From the results of the previous studies, triple negative cancer cells are more likely to express the proteins of the programmed death ligand-1 (PD-L1) than that of other breast cancer subtypes (10,11). In breast cancer, focus is placed on the blockade for PD-1/PD-L1 interaction, and not CTLA-4. As seen in other types of cancers, immune checkpoint inhibitors were examined as a monotherapy. Pembrolizumab monotherapy which targets PD-1 in advanced PD-L1+ TNBC was evaluated in a phase Ib study, KEYNOTE-012 as a proof-of-concept study (12). Among 27 PD-L1+ patients who could be evaluated for response to the therapy, the objective response rate (ORR) was 18.5% (95% CI, 6.3–38.1%). In the study, it was 17.9 weeks (range from 7.3 to 32.4 weeks) in terms of the median time to response. The KEYNOTE-086 phase II trial tested pembrolizumab monotherapy in two different cohorts. Cohort A included heavily treated TNBC regardless of PD-L1 status and cohort B included PD-L1+ TNBC treated as first-line therapy (13,14). As looking into cohort A, ORR was 5.3% (95% CI, 2.7–9.9%) in the total cohort and 5.7% (95% CI, 2.4–12.2%) in the PD-L1+ populations. The median progression free survival (PFS) was 2.0 months (95% CI, 1.9–2.0 months), and the 6-month PFS rate was 14.9%. The overall median survival (OS) was 9.0 months (95% CI, 7.6–11.2 months), and the 6-month OS rate was 69.1% (14). In cohort B, 4 patients achieved a complete response and 14 patients achieved a partial response. The ORR was 21.4% (95% CI, 13.9–31.4%). When the data was cut-off, 8 patients (44.4%) were keeping responses among all 18 patients. The response duration was 10.4 months as a median (range, 4.2 to 19.2 months). The median PFS and OS was 2.1 months (95% CI, 2.0–2.2 months) and 18.0 months (95% CI, 12.9–23.0 months), respectively (13). The KEYNOTE-119 trial that compares pembrolizumab with chemotherapy is ongoing (NCT02555657).

Avelumab, which blocks PD-L1 was evaluated in 168 patient cohort that included all breast cancer subtypes in the JAVELIN trial (15). ORR was relatively low and reached 3.0% and 5.2% in all patients and 58 patients with TNBC, respectively. However, PD-L1+ patients could tend to response with higher ORR rate (16.7% in all patient cohort, 22.2% in TNBC patient cohort) compared with PD-L1- patients (1.6% in all patient cohort, 2.6% in TNBC patient cohort).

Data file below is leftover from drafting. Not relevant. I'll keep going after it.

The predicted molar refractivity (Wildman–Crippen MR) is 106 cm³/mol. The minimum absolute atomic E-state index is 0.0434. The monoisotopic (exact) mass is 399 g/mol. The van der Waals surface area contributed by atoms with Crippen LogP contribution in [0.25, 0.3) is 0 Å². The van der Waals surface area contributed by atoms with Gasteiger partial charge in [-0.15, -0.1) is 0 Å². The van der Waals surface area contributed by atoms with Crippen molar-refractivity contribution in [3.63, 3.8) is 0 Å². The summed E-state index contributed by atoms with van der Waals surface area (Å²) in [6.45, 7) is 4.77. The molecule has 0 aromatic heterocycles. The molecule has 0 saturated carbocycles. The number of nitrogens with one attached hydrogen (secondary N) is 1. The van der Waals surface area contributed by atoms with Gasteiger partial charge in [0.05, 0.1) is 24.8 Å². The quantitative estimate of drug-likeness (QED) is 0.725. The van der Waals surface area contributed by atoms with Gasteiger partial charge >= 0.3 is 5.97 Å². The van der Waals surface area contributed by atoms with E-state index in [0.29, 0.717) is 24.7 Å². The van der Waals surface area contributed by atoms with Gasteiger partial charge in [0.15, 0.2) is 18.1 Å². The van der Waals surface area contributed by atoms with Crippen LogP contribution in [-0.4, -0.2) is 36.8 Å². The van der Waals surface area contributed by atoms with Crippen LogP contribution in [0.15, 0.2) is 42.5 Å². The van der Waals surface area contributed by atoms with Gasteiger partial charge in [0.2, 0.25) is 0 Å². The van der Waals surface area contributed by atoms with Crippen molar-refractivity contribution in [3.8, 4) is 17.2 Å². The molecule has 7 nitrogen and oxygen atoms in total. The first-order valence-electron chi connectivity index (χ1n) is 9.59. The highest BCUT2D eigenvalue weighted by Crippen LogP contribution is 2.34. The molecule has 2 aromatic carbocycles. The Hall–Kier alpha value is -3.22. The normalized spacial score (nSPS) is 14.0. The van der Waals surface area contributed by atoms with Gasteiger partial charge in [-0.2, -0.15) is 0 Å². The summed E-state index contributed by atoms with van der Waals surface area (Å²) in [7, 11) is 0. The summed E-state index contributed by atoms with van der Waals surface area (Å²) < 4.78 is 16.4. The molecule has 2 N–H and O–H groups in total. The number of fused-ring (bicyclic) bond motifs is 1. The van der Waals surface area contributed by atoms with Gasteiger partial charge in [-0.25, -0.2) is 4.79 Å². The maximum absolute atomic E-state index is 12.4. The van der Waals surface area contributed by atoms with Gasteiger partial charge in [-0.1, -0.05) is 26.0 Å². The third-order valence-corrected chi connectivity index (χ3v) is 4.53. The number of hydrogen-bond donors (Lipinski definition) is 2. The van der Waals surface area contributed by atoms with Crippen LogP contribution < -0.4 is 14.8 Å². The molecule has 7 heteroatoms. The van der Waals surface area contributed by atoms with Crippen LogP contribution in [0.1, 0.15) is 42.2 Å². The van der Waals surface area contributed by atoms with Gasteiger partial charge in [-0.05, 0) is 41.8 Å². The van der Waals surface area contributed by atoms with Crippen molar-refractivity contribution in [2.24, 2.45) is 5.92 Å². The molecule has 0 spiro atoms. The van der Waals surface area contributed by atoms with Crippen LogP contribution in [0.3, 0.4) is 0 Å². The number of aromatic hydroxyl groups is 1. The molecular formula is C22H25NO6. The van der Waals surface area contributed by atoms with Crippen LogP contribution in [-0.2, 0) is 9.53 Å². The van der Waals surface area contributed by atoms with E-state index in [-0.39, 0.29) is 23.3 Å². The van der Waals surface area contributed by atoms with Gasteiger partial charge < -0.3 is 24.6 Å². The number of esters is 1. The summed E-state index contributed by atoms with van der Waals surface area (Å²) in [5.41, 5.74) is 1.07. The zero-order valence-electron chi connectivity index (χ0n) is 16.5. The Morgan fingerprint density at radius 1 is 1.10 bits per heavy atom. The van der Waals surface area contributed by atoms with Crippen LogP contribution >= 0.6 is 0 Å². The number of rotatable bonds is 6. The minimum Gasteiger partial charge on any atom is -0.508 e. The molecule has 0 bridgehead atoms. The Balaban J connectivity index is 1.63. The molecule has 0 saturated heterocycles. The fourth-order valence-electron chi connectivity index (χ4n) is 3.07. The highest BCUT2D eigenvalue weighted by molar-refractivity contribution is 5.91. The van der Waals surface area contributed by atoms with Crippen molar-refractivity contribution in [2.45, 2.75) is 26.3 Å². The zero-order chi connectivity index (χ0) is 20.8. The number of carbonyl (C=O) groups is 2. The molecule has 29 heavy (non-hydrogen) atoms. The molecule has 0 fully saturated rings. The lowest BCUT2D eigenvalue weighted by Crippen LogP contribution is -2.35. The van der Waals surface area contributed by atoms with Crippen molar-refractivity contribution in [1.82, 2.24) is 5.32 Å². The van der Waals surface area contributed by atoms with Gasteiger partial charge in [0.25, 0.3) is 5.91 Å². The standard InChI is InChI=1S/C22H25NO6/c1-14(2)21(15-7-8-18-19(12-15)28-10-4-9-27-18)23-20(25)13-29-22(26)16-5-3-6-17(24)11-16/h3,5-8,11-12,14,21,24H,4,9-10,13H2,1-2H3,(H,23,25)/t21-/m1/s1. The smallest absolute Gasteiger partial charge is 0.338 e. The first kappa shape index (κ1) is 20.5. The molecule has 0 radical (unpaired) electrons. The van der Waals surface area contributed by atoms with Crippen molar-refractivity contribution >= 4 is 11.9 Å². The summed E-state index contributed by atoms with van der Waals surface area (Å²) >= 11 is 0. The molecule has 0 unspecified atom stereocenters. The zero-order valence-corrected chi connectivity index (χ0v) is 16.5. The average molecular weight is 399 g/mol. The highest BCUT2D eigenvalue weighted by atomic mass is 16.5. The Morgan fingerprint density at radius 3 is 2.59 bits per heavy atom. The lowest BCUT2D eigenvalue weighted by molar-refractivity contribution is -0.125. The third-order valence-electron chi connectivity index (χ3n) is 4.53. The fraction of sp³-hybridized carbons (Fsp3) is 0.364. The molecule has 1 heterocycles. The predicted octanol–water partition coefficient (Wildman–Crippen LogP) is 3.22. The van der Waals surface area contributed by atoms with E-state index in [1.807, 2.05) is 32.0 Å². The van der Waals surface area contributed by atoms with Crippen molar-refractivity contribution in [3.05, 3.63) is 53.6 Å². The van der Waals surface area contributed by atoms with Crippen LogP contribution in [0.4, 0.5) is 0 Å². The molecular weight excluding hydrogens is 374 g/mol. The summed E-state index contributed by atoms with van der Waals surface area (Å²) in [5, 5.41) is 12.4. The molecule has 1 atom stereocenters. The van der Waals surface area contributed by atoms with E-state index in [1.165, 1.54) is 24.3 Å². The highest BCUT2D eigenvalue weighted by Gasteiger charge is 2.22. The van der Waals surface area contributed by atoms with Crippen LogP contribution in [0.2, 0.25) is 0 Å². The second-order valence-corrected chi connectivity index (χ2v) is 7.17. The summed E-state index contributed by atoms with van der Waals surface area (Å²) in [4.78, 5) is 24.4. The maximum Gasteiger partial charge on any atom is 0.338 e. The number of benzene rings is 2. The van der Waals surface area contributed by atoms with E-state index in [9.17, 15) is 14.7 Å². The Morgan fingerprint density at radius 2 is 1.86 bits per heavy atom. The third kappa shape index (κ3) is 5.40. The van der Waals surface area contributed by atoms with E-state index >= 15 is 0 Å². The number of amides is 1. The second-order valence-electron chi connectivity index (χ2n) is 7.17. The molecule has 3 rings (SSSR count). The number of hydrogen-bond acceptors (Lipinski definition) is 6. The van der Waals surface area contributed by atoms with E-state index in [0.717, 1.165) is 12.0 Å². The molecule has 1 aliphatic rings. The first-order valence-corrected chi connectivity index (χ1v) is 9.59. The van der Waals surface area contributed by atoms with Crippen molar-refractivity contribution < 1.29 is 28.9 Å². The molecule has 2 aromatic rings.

Another PD-L1 inhibitor, atezolizumab was clinically evaluated as a monotherapy for several types of cancers including 115 TNBC patients in phase Ia study (16). The OS was 17.6 months as a median in patients who were treated as a first line. PD-L1 was defined as positive if its expression was observed at 1% or more tumor-infiltrating immune cells (ICs). PD-L1+ patients had higher ORR (12%) and longer OS (10.1 months), compared with PD-L1- patients (0% and 6.0 months, respectively). The previous monotherapy data of PD-1/PD-L1 blockade consistently led to a durable response in 10–20% of TNBC patients. However, expected development in breast cancer has not been performed like in other types of cancers. Regarding the degree of immunogenicity, a successful approach for breast cancer is thought to involve a combination with chemotherapy that can lead to an increase in neoantigens.

Atezolizumab has been evaluated with weekly nab-paclitaxel in a phase Ib study for TNBC patients regardless of their PD-L1 status (17). ORR was 39.4% and the disease control rate was 51.5%. The response duration was 9.1 months as a median (95% CI, 2.0–20.9 months). The median PFS was 5.5 months and the median OS was 14.7 months. A phase III IMpassion 130 trial was conducted and the results on the addition of atezolizumab to nab-paclitaxel for advanced TNBC were reported (18). The median PFS was 7.2 months in patients receiving atezolizumab plus nab-paclitaxel, and was statistically higher than that of patients with nab-paclitaxel alone with 5.5 months (HR: 0.80; 95% CI, 0.69–0.92; P=0.002). In PD-L1+ patient cohort, the median PFS was 7.5 months in atezolizumab experimental arm and 5.0 months in placebo control arm (HR: 0.62; 95% CI, 0.49–0.78; P<0.001). The median OS was 25.0 months in atezolizumab experimental arm compared with 15.5 months in placebo control arm (HR: 0.62; 95% CI, 0.45–0.86). Based on the results, atezolizumab has been approved for clinical use globally. Pembrolizumab has been evaluated with eribulin for 95 advanced TNBC patients regardless of their PD-L1 status (19). In 17 patients treated as first line therapy, ORR was 41.2%. In those treated with second- or third-line therapies, ORR was 27.3%. The clinical benefit rate (CBR) was 41%. There was no correlation between PD-L1 status and response. ORR and CBR were 29.4% and 35.3%, respectively, for the PD-L1+ patients and 33.3% and 44.4%, respectively, for the PD-L1- patients. The KEYNOTE-355 phase III trial is proceeding to examine the effect of first line pembrolizumab combined with chemotherapy compared to chemotherapy alone for advanced TNBC (NCT02819518).


Immunotherapy in neoadjuvant/adjuvant treatment for early breast cancer